because thou hast asked this thing; wisdom for government:

and hast not asked for thyself long life; which is naturally desired by men, and always reckoned a great temporal blessing, and especially to be wished for by a king living in great pomp and splendour:

neither hast asked riches for thyself; to support his grandeur; for though David his father had left him much, yet not for himself, but for the building of the temple:

nor hast asked the life of thine enemies; victory over them, and to have it in his power to take away their lives when he pleased; which kings, and especially tyrants, are desirous of, such as are ambitious, haughty, and revengeful:

but hast asked for thyself understanding to discern judgment; where the right of a cause lay, that so he might make a right judgment of it, and pass a righteous sentence, a sentence not to the injury of any.

And God said unto him, Because thou hast asked this thing, and hast not asked for thyself long life; neither hast asked riches for thyself, nor hast asked the life of thine {h} enemies; but hast asked for thyself understanding to discern judgment;

(h) That is, that their enemy would die.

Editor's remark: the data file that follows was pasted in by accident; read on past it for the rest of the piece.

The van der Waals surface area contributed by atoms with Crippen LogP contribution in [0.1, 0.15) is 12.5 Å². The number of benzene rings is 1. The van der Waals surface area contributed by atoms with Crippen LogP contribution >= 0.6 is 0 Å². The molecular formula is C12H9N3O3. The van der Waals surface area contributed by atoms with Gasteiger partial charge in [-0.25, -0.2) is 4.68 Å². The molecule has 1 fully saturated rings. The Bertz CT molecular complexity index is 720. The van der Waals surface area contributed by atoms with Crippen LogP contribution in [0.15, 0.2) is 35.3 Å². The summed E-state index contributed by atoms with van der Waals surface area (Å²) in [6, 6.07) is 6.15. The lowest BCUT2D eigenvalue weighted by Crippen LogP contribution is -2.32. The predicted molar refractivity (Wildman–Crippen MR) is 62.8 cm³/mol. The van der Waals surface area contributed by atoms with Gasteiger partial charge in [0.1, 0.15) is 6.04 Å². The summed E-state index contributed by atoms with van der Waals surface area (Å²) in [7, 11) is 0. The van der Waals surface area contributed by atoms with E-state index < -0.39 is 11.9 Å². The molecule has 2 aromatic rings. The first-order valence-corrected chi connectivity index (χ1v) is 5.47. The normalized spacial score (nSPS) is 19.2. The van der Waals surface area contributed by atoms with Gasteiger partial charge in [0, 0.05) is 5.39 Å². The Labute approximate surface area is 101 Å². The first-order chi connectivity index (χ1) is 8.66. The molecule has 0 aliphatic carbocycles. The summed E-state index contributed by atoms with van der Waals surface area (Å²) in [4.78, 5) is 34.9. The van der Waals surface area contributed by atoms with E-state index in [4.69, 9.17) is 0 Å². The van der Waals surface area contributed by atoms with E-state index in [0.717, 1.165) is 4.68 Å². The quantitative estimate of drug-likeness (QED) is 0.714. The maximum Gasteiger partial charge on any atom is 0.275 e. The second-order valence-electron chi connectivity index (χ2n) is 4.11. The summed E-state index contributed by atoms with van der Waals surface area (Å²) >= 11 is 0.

11. to discern judgement] Literally,‘to hear judgement.’ The word is the same as in 1 Kings 3:9, where see note.Verse 11. - And God said unto him. Because thou hast asked this thing and hast not asked for thyself long life [Heb. many days]; neither hast asked riches for thyself, nor hast asked the life [i.e., destruction in battle] of thine enemies [not so much personal enemies, like Hadad and Rezon, (Rawlinson) as military foes. The meaning is explained by the corresponding word, "honour" (כָּבוד glory) in ver. 13]; but hast asked [The word is repeated, according to Hebrew usage, now for the sixth time] for thyself understanding to discern [Heb. hear; see on ver. 9] Judgment. The one thing wanting in the place of sacrifice at Gibeon, viz., the ark of the covenant with the gracious presence of Jehovah, was supplied by the Lord in the case of this sacrifice by a direct revelation in a dream, which Solomon received in the night following the sacrifice. There is a connection between the question which God addressed to Solomon in the dream, "What shall I give thee?" and the object of the sacrifice, viz., to seek the help of God for his reign. Solomon commences his prayer in 1 Kings 3:6 with an acknowledgment of the great favour which the Lord had shown to his father David, and had continued till now by raising his son to his throne (הזּה כּיּום, as it is this day: cf. 1 Samuel 22:8; Deuteronomy 8:18, etc.); and then, in 1 Kings 3:7-9, in the consciousness of his incapacity for the right administration of government over so numerous a people, he asks the Lord for an obedient heart and for wisdom to rule His people. ועתּה introduces the petition, the reasons assigned for which are, (1) his youth and inexperience, and (2) the greatness or multitude of the nation to be governed. I am, says he, קטן נער, i.e., an inexperienced youth (Solomon was only about twenty years old): "I know not to go out and in," i.e., how to behave myself as king, or govern the people (for ובא צאת compare the note on Numbers 27:17). At 1 Kings 3:8 he describes the magnitude of the nation in words which recall to mind the divine promises in Genesis 13:16 and Genesis 32:13, to indicate how gloriously the Lord has fulfilled the promises which He made to the patriarchs.